Dismiss Notice
Join Physics Forums Today!
The friendliest, high quality science and math community on the planet! Everyone who loves science is here!

Soccer Ball Compression

  1. Feb 5, 2009 #1
    How much should a soccer ball be compressed between 2 objects for it to be safe for the soccer ball but also to maximize the friction between the ball and the objects. The values used for this should be the official circumference of 70 cm and a pressure of 13.5 psi.
     
  2. jcsd
  3. Feb 5, 2009 #2
    Well, static friction is modelled as proportional to the force between the two surfaces involved. So to maximise friction you need to maximise the force.

    Your 'safe for the soccerball' is probably going to be your limiting factor. I really have very little idea how much pressure a football can withstand. But as a tyre has about 30 psi and makes a pretty big noise if they burst I'd say you probably don't want to go above that.

    I going to make some further assumptions to get a rough estimate, I wouldn't recommend basing any experiments on these calculations as they could be dangerous.

    Assuming the football is a cube, and keeps a constant cross-section (isn't physics great). Compressing it so it's 2/3 it's diameter in the compression direction would reach 27 psi. The 2/3 arises because the pressure you're referring to is pressure with reference to atmospheric, rather than absolute pressure.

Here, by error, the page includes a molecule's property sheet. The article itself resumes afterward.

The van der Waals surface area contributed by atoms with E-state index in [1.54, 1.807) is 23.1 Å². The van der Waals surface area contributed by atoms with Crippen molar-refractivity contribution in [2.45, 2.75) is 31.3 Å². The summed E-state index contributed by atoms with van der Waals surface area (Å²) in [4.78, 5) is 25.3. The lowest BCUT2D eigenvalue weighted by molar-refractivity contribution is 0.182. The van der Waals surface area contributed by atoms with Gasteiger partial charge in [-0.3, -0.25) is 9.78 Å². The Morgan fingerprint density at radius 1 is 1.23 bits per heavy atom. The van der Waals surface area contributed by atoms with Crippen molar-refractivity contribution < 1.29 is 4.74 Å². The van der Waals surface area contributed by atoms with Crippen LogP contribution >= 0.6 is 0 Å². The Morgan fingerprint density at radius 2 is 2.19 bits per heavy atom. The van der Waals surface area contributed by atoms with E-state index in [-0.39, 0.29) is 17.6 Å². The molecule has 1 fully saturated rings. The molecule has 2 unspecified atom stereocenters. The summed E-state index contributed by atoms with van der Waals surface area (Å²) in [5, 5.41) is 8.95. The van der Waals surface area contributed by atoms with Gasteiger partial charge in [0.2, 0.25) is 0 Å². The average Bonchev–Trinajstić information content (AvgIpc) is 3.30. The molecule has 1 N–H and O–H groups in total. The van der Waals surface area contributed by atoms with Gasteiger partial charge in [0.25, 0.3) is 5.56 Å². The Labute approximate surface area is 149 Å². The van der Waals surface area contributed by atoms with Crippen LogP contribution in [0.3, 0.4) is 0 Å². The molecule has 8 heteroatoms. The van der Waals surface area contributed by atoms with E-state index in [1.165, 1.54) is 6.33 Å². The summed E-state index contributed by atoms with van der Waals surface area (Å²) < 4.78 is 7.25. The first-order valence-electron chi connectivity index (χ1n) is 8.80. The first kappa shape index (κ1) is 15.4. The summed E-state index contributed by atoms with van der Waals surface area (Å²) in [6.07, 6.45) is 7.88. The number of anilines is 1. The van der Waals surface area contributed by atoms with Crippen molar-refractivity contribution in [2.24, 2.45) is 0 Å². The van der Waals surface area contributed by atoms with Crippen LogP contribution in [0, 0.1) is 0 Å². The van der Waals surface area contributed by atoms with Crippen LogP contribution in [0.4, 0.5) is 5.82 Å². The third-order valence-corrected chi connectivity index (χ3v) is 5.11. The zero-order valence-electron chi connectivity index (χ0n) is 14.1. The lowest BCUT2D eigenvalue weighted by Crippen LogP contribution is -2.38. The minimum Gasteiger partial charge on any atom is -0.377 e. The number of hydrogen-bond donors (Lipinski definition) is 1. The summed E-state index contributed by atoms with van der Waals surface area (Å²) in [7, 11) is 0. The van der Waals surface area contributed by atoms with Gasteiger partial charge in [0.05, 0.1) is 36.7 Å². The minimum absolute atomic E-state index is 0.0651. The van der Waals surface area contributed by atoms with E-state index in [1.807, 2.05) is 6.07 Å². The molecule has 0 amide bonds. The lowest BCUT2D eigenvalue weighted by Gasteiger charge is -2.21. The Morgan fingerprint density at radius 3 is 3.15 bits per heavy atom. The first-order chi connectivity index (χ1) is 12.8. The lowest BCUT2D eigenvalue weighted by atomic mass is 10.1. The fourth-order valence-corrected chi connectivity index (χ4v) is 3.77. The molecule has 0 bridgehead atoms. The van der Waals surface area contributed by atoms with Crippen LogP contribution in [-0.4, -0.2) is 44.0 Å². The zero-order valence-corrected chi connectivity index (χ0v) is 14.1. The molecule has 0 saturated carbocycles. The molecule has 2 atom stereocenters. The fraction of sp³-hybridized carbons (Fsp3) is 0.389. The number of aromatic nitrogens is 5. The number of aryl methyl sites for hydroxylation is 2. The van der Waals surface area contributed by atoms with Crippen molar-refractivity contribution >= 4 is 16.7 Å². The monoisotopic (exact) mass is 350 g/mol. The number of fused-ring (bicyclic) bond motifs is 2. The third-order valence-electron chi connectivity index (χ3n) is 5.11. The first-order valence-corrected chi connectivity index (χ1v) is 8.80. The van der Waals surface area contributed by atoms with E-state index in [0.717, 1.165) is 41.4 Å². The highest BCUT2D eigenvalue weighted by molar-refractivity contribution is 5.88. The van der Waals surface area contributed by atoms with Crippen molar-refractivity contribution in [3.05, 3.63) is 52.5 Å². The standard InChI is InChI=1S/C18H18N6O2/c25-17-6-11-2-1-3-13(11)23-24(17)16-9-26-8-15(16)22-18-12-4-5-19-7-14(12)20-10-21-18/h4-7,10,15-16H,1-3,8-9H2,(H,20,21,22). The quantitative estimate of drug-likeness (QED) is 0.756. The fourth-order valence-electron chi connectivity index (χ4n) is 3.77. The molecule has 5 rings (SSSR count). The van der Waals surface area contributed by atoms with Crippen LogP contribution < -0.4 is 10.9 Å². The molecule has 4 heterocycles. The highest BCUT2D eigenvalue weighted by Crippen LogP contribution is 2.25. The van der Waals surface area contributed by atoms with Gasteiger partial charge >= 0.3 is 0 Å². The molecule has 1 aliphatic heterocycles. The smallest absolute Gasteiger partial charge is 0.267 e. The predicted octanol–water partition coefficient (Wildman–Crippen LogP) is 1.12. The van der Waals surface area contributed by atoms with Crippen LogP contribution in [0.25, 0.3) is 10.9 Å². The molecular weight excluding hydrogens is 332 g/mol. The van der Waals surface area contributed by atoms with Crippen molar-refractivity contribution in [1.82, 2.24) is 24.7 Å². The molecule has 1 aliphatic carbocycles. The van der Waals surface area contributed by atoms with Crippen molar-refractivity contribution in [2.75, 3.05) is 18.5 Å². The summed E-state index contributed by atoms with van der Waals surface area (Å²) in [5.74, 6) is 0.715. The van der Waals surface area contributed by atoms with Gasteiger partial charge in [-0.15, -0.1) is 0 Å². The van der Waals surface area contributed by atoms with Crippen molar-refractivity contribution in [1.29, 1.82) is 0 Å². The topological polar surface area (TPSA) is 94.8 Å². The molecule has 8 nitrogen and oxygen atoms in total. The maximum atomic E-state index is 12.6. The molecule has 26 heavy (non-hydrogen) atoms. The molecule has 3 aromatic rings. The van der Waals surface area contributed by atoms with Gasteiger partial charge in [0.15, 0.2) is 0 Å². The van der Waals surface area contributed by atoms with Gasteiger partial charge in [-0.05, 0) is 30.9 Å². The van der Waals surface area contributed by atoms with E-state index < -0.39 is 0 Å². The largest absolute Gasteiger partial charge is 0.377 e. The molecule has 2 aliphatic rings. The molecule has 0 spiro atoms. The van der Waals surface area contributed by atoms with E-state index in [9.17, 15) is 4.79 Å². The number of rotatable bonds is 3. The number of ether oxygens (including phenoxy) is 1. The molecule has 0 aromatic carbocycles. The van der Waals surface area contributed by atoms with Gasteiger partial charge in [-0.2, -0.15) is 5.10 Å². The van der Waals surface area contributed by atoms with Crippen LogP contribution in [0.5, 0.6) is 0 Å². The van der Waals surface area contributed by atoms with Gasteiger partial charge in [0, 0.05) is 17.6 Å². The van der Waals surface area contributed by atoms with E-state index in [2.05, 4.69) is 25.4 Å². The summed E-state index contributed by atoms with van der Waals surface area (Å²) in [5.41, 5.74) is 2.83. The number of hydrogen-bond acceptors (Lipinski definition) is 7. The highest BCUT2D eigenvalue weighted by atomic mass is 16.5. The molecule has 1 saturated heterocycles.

4. Feb 5, 2009 #3
    That helps alot thanks.

    Does anyone know of someone doing an experiment much like this?
     
  5. Feb 5, 2009 #4

    russ_watters

    User Avatar

    Staff: Mentor

    No, but the critical thing here is the pressure. 13.5 psi is the inflation pressure of the ball, but it isn't the pressure that it can safely withstand (burst pressure). If it were the burst pressure, it would burst the first time someone kicked it. So what you really need to know is the burst pressure. Then when you compress it between two plates, you use geometry to find the new volume and pressure of the ball when a certain force is applied. That's not a simple geometry problem, but it is doable.
     
  6. Feb 5, 2009 #5
    There's a small chance that a football manufacturer has to do a bursting test for some safety reason...other than that I can't really think why anyone would want to do it!
     
Know someone interested in this topic? Share this thread via Reddit, Google+, Twitter, or Facebook




Similar Discussions: Soccer Ball Compression
  1. Compressing air (Replies: 3)

  2. Adiabatic Compression (Replies: 3)

  3. Isochoric compression (Replies: 3)

Loading...